What happened next?
Mrs. Peace Abilowale
After I saw the doctor at Brick Lane, I was moved to Middlesbrough. I did not know what was happening. I thought I was being taken back to Uganda. I was very frightened and I couldn’t stop thinking about what happened at home.
I was alone. I couldn’t sleep. I couldn’t stop thinking about what happened to Tom. And what happened to me.
I started imagining that I was back at home and I wasn’t safe. I thought they had come to find me. I received a letter from the Home Office. They had rejected my application for asylum. I was so scared. I felt like giving up. I was in hospital for some time. I don’t remember what happened there.
My case was appealed. I am back in London now and I can stay for five years. I do not know what will happen in the future but I feel stronger now. I have a place to live and have met other women from my country and made friends from other countries too. I am starting to feel more positive about my future.
I met Mrs. Abilowale at church. Straight away I knew she needed my help. She seemed very nervous and frightened and I knew she was unwell. I took her to see the doctor and she got the treatment she needed. It wasn’t until later that we found out she had been tortured in Uganda. She was relocated to Middlesbrough by the Home Office and I tried to stay in touch with her. We heard that she had a breakdown and was admitted to a psychiatric hospital. I wish I had gone up to visit her and support her. She’s back in London now and we are doing our best at church to help her in any way we can.
Dr Charles Talbot
GP partner at Brick Lane General Practice
Mrs Peace Abilowale disclosed to my trainee, Dr Qureshi, that she had been a victim of torture. I was asked to submit a medical report to her immigration lawyers. I included all the information I had and asked Dr Qureshi to check that it was correct.
I did not see Mrs Abilowale again myself and later received a letter from the South Tees Mental Health Unit where she had been admitted with severe depression. I was disturbed to hear that she had deteriorated so significantly. I understand that she attempted suicide shortly after her claim for asylum was refused by the authorities. Some months later, after Peace returned to London, she gave Mrs Jones a copy of a medicolegal report which was written about her by an expert. It is being used by her lawyer to appeal the refusal of asylum. I wonder how much of this sad history I could have picked up in the brief time I had with her.”
I wanted to know what more I could have done and I looked up what my responsibilities as a health professional are. I was shocked to learn that Amnesty International had reported that torture was practised in 141 countries in 2014. There are several international treaties, regional treaties and ethical codes which prohibit torture, and also govern the responsibilities of health professionals regarding torture. I read up on these guidelines and led a teaching session for my colleagues to ensure that we are well-placed to support victims of torture within our practice.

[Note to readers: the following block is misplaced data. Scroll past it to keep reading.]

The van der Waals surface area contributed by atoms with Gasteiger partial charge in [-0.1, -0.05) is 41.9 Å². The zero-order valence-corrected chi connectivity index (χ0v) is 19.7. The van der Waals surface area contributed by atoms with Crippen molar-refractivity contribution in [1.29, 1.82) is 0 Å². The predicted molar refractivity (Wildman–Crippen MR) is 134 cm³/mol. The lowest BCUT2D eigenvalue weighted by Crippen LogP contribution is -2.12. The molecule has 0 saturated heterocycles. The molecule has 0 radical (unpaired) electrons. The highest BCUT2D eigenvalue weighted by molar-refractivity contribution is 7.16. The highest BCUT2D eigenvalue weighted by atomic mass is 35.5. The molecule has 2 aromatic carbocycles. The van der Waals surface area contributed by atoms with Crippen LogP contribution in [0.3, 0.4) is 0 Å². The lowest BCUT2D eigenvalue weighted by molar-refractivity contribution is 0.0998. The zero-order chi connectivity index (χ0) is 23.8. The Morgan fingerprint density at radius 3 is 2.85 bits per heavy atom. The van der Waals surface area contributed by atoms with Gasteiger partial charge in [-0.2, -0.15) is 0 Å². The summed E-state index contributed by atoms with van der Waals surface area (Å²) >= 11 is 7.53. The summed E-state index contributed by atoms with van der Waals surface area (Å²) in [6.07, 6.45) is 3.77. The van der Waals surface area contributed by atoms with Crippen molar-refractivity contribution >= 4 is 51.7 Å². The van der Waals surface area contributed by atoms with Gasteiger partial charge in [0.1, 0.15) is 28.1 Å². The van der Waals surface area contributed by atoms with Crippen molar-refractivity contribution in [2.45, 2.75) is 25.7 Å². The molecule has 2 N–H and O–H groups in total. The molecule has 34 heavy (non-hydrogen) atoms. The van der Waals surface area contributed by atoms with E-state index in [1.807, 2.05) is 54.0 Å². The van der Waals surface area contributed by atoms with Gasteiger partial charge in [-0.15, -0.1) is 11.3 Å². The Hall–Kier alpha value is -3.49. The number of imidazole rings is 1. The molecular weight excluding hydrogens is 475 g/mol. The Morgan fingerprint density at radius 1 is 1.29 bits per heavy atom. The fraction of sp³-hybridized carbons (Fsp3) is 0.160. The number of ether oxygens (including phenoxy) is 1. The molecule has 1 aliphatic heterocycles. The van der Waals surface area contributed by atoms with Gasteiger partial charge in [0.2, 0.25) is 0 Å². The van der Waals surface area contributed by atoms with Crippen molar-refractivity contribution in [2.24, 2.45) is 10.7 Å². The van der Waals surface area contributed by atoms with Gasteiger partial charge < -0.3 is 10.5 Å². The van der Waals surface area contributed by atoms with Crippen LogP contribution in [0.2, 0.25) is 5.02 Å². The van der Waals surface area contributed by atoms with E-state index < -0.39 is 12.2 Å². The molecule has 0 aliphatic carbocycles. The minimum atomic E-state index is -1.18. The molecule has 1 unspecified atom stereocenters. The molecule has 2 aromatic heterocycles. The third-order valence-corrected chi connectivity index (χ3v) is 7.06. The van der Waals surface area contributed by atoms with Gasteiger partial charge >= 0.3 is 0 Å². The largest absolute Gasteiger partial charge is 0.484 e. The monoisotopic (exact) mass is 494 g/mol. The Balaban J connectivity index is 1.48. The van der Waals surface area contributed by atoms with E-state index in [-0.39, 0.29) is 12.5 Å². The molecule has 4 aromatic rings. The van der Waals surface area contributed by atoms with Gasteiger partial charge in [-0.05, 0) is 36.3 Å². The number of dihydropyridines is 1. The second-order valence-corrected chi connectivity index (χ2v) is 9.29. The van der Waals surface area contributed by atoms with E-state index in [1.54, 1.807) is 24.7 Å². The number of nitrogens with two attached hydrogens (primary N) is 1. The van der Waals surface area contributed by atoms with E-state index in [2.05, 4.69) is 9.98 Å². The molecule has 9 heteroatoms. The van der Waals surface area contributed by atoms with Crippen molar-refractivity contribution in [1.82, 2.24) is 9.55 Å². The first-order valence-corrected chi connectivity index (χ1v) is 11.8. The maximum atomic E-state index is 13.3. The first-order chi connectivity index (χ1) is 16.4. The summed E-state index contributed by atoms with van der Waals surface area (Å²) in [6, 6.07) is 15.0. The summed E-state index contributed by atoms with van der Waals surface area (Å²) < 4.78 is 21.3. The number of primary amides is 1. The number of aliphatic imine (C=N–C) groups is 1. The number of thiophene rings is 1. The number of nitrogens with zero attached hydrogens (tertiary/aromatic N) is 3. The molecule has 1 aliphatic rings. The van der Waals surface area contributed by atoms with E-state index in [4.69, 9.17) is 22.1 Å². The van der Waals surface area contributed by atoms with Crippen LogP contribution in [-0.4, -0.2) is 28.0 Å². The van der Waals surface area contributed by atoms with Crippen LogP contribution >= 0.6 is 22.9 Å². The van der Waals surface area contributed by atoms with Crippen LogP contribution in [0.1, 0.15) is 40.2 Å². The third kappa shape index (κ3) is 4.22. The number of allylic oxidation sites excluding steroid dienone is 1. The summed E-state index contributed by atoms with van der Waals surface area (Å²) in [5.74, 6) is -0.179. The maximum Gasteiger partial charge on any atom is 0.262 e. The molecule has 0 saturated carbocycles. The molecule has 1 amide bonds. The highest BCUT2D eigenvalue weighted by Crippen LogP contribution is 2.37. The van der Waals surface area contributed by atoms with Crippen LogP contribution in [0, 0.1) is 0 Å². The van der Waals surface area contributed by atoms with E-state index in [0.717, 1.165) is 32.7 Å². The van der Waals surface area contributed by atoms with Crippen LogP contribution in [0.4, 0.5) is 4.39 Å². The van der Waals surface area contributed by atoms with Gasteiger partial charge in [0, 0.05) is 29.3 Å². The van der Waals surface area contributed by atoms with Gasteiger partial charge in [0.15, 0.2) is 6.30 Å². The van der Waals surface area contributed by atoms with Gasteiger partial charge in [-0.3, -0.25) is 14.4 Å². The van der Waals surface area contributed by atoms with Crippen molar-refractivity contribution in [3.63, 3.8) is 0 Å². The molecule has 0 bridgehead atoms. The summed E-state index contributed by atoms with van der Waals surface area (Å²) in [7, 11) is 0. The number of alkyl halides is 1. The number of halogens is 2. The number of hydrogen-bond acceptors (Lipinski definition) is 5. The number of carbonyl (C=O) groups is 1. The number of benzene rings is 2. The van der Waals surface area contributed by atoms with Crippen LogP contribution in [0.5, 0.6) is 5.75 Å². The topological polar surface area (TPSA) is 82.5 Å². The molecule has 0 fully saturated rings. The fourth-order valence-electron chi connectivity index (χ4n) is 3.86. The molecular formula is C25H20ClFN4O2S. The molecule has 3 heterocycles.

Dr Aysha Qureshi
I moved to another practice one month after I saw Mrs Peace Abilowale and I didn’t see her again. I was deeply affected by hearing about her experience and wanted to find out what I can do to help other victims of torture.
I learned about the Istanbul Protocol which serves as a set of international guidelines for doctors and other professionals to follow in order to document and investigate cases of torture properly. I learned about the common physical and psychological signs of torture and how to document them.
I’ve started volunteering at a local clinic for refugees and other vulnerable people. I wish I could have done more to help Mrs Abilowale. I know now about local support organisations such as the Helen Bamber Foundation so I will be able to do more able to help other patients who are victims of torture.
Ms Julie Strong
Practice Manager at Brick Lane General Practice
We were short of two doctors the day Mrs Jones came in with Mrs Abilowale and everyone was working extremely hard to keep on top of things. We are a busy surgery and have a strict policy for registering new patients.
I spoke to Dr Talbot about it afterwards. Together we looked up the new regulations for registering patients and I found out that, in England, everyone is entitled to access medical care even without evidence of identity or immigration status, or proof of address.
I was ashamed of the way I had acted towards Mrs Abilowale that day. I set up a training session for the reception staff on the NHS England regulations for registering new patients. We have produced a new welcome pack for patients from overseas to help them negotiate the local health services.